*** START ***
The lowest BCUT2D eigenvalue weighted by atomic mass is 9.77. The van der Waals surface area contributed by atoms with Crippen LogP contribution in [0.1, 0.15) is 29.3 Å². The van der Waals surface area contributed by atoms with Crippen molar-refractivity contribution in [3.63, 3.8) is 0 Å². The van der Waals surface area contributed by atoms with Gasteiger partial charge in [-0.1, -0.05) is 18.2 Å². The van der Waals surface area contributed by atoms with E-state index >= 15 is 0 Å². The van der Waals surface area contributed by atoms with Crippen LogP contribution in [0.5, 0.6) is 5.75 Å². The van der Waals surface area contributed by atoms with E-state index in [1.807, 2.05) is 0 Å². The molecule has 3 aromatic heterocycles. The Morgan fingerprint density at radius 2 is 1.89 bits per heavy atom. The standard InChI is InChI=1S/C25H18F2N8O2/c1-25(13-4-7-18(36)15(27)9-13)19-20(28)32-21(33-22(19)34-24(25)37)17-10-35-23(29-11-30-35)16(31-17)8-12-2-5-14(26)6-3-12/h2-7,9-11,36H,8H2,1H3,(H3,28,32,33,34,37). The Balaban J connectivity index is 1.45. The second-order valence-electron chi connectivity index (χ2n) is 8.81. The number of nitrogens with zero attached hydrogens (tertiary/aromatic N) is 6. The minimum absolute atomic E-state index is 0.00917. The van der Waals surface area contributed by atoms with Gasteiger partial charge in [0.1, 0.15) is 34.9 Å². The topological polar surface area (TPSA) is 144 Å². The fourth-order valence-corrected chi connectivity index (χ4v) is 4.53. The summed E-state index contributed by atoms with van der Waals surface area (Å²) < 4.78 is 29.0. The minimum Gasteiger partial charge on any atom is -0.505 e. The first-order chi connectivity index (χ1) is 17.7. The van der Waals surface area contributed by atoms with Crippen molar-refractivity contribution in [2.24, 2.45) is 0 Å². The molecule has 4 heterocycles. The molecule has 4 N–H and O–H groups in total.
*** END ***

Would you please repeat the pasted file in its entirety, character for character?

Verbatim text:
The lowest BCUT2D eigenvalue weighted by atomic mass is 9.77. The van der Waals surface area contributed by atoms with Crippen LogP contribution in [0.1, 0.15) is 29.3 Å². The van der Waals surface area contributed by atoms with Crippen molar-refractivity contribution in [3.63, 3.8) is 0 Å². The van der Waals surface area contributed by atoms with Gasteiger partial charge in [-0.1, -0.05) is 18.2 Å². The van der Waals surface area contributed by atoms with E-state index >= 15 is 0 Å². The van der Waals surface area contributed by atoms with Crippen LogP contribution in [0.5, 0.6) is 5.75 Å². The van der Waals surface area contributed by atoms with E-state index in [1.807, 2.05) is 0 Å². The molecule has 3 aromatic heterocycles. The Morgan fingerprint density at radius 2 is 1.89 bits per heavy atom. The standard InChI is InChI=1S/C25H18F2N8O2/c1-25(13-4-7-18(36)15(27)9-13)19-20(28)32-21(33-22(19)34-24(25)37)17-10-35-23(29-11-30-35)16(31-17)8-12-2-5-14(26)6-3-12/h2-7,9-11,36H,8H2,1H3,(H3,28,32,33,34,37). The Balaban J connectivity index is 1.45. The second-order valence-electron chi connectivity index (χ2n) is 8.81. The number of nitrogens with zero attached hydrogens (tertiary/aromatic N) is 6. The minimum absolute atomic E-state index is 0.00917. The van der Waals surface area contributed by atoms with Gasteiger partial charge in [0.1, 0.15) is 34.9 Å². The topological polar surface area (TPSA) is 144 Å². The fourth-order valence-corrected chi connectivity index (χ4v) is 4.53. The summed E-state index contributed by atoms with van der Waals surface area (Å²) < 4.78 is 29.0. The minimum Gasteiger partial charge on any atom is -0.505 e. The first-order chi connectivity index (χ1) is 17.7. The van der Waals surface area contributed by atoms with Crippen molar-refractivity contribution in [2.24, 2.45) is 0 Å². The molecule has 4 heterocycles. The molecule has 4 N–H and O–H groups in total.